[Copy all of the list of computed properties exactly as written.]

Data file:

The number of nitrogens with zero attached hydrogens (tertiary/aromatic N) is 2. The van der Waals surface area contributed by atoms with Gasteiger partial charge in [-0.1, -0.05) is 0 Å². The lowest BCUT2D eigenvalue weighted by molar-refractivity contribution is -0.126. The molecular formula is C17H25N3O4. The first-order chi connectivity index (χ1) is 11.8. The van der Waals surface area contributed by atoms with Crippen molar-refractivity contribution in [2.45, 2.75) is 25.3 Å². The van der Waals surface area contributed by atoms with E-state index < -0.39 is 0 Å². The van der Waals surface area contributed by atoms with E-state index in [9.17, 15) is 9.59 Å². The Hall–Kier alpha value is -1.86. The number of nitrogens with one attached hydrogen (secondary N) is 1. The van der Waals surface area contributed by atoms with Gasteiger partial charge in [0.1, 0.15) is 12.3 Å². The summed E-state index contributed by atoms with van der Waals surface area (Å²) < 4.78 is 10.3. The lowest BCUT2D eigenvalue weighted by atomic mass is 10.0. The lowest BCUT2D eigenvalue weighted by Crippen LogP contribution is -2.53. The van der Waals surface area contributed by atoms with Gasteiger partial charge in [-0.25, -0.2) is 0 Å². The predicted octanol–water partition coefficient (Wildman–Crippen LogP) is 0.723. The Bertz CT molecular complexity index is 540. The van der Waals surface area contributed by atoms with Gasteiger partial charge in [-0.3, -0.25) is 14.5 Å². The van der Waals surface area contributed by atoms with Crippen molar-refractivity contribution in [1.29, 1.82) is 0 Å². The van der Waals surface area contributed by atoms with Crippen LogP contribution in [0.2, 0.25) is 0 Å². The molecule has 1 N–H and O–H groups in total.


The number of nitrogens with zero attached hydrogens (tertiary/aromatic N) is 2. The van der Waals surface area contributed by atoms with Gasteiger partial charge in [-0.1, -0.05) is 0 Å². The lowest BCUT2D eigenvalue weighted by molar-refractivity contribution is -0.126. The molecular formula is C17H25N3O4. The first-order chi connectivity index (χ1) is 11.8. The van der Waals surface area contributed by atoms with Crippen molar-refractivity contribution in [2.45, 2.75) is 25.3 Å². The van der Waals surface area contributed by atoms with E-state index < -0.39 is 0 Å². The van der Waals surface area contributed by atoms with E-state index in [9.17, 15) is 9.59 Å². The Hall–Kier alpha value is -1.86. The number of nitrogens with one attached hydrogen (secondary N) is 1. The van der Waals surface area contributed by atoms with Gasteiger partial charge in [0.1, 0.15) is 12.3 Å². The summed E-state index contributed by atoms with van der Waals surface area (Å²) < 4.78 is 10.3. The lowest BCUT2D eigenvalue weighted by atomic mass is 10.0. The lowest BCUT2D eigenvalue weighted by Crippen LogP contribution is -2.53. The van der Waals surface area contributed by atoms with Gasteiger partial charge in [-0.25, -0.2) is 0 Å². The predicted octanol–water partition coefficient (Wildman–Crippen LogP) is 0.723. The Bertz CT molecular complexity index is 540. The van der Waals surface area contributed by atoms with Gasteiger partial charge in [-0.3, -0.25) is 14.5 Å². The van der Waals surface area contributed by atoms with Crippen molar-refractivity contribution in [1.29, 1.82) is 0 Å². The van der Waals surface area contributed by atoms with Crippen LogP contribution in [0.2, 0.25) is 0 Å². The molecule has 1 N–H and O–H groups in total.